The federal government's plan to build a nationwide database of information culled from license-plate scanners has been canceled. Officials from the Department of Homeland Security quickly reversed course on the proposed project late Wednesday, saying top officials within the department and the U.S. Immigration and Customs Enforcement agency were unaware of it.
Earlier Wednesday, the plans revealed the federal department wanted a database that would track vehicle license-plate numbers that either passed through cameras or were manually entered into the system. It also wanted a feature that would allow it to upload at least 5,000 plate records at a time.

Privacy advocates had feared the massive database would be another intrusion into the lives of everyday Americans. While the database intended to help catch "criminal aliens and absconders," according to the original contract proposal, the ACLU said it could also capture precise details on the locations and daily habits of millions of law-abiding citizens.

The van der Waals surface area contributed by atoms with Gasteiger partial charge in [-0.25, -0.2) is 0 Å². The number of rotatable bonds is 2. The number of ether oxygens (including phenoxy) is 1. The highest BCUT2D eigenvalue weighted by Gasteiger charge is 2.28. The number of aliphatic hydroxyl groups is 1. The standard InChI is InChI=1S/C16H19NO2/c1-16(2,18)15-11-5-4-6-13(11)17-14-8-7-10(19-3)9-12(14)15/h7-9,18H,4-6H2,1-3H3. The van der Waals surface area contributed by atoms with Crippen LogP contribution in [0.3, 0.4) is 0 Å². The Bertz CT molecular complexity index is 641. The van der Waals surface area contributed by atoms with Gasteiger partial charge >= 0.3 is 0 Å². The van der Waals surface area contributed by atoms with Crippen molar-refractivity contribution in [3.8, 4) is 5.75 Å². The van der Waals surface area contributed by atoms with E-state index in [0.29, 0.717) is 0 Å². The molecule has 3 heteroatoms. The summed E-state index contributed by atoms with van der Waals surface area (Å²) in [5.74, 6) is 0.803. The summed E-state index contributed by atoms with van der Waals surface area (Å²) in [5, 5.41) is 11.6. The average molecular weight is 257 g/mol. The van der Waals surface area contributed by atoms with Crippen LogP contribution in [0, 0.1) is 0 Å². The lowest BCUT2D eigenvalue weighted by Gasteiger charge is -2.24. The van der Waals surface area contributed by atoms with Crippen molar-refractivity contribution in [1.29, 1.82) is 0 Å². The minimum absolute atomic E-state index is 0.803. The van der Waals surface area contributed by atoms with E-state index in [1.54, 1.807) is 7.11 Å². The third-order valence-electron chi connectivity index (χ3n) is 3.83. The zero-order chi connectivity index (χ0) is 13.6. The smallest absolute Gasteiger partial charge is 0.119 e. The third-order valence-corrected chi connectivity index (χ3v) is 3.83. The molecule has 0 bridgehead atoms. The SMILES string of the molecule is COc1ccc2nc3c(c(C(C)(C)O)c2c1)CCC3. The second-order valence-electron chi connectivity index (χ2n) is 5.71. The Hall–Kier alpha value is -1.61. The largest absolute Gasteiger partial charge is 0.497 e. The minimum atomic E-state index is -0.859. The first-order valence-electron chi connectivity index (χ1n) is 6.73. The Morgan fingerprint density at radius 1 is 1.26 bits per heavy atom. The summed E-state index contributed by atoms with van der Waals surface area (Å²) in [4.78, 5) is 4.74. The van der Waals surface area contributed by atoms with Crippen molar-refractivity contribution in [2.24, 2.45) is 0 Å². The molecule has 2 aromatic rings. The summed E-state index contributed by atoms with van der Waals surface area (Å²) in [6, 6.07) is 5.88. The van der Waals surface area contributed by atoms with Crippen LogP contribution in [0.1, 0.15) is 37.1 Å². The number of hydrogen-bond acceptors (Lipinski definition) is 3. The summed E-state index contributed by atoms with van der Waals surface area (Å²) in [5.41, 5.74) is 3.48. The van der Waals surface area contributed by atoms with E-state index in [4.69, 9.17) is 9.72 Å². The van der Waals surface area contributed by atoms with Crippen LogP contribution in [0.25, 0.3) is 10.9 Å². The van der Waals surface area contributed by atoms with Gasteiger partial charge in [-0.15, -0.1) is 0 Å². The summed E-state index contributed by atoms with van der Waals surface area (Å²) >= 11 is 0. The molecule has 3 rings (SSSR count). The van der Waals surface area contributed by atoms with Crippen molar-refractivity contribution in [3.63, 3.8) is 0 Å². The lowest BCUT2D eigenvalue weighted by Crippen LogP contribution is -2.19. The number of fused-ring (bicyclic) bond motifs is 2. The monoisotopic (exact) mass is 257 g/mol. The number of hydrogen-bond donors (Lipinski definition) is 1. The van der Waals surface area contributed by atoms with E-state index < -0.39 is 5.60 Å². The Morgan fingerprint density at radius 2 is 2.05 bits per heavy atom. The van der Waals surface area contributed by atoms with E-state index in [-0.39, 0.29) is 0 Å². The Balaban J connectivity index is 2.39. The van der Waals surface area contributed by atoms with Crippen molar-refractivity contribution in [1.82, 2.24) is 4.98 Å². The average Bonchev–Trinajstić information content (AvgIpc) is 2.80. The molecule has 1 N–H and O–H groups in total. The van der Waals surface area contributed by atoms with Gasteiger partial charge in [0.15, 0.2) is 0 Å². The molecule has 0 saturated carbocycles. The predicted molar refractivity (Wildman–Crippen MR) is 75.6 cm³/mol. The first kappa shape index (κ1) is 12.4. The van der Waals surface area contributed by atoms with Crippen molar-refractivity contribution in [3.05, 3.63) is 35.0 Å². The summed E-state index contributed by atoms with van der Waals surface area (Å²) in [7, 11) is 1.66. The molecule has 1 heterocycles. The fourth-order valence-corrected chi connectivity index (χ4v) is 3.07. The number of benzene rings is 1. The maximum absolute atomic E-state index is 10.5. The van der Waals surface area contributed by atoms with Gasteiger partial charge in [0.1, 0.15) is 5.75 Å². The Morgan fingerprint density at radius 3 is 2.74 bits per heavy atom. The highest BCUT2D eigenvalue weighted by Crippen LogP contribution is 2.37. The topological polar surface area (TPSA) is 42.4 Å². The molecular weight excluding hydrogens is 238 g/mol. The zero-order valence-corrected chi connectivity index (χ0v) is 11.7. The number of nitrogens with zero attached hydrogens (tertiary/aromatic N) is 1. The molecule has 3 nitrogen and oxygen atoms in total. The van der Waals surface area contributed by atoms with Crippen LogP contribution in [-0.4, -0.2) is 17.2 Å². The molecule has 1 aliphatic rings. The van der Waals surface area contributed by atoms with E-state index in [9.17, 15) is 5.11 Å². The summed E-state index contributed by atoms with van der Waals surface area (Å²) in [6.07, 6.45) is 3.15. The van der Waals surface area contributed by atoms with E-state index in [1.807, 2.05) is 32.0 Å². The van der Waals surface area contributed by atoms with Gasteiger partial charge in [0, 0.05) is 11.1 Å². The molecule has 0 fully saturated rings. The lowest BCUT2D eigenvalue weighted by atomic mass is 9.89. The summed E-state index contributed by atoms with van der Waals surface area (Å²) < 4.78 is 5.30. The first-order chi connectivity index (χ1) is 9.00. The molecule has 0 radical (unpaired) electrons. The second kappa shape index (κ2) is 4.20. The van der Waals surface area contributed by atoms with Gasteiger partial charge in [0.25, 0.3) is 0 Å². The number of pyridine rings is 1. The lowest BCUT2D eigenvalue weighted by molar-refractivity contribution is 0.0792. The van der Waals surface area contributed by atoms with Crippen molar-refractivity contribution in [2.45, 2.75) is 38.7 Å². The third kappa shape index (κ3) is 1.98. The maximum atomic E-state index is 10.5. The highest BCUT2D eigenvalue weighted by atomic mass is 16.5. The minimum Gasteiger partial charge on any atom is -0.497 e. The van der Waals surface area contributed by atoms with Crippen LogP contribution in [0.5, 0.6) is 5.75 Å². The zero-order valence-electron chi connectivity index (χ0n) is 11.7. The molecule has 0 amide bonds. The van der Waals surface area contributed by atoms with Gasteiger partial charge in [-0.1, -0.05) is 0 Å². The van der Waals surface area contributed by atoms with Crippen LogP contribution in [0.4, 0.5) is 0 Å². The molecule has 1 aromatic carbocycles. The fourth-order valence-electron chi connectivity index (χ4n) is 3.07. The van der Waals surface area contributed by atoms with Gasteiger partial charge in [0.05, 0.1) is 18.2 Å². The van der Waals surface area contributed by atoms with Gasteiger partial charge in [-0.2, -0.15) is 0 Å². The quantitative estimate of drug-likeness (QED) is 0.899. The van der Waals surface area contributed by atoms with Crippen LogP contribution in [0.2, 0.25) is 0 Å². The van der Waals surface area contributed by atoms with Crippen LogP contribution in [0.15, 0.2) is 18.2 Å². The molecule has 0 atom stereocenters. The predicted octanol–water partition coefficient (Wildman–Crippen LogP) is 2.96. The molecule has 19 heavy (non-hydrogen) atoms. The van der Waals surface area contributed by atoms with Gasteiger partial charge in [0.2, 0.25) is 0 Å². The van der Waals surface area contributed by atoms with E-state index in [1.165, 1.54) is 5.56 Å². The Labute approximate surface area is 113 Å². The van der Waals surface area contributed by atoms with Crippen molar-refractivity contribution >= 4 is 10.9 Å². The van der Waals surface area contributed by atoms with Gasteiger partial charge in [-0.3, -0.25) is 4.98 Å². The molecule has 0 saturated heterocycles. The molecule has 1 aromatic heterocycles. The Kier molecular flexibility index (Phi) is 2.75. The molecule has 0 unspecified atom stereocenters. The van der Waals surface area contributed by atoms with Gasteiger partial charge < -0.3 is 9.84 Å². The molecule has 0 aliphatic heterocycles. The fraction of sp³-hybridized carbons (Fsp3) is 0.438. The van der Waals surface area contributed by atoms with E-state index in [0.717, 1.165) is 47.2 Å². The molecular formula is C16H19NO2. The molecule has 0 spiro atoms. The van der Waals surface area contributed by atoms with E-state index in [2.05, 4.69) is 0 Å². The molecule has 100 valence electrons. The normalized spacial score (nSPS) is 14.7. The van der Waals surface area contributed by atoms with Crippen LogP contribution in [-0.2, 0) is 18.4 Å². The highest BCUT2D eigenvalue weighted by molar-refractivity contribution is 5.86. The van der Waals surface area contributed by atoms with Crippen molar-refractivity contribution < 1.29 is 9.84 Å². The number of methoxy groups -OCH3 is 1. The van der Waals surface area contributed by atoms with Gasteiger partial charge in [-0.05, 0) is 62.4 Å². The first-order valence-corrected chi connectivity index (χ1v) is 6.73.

Left unclear in the business solicitation was how the data would be stored, how long data would be kept, who would have access to it, and whether it was merely used for border enforcement or could also be more broadly utilized by law enforcement.

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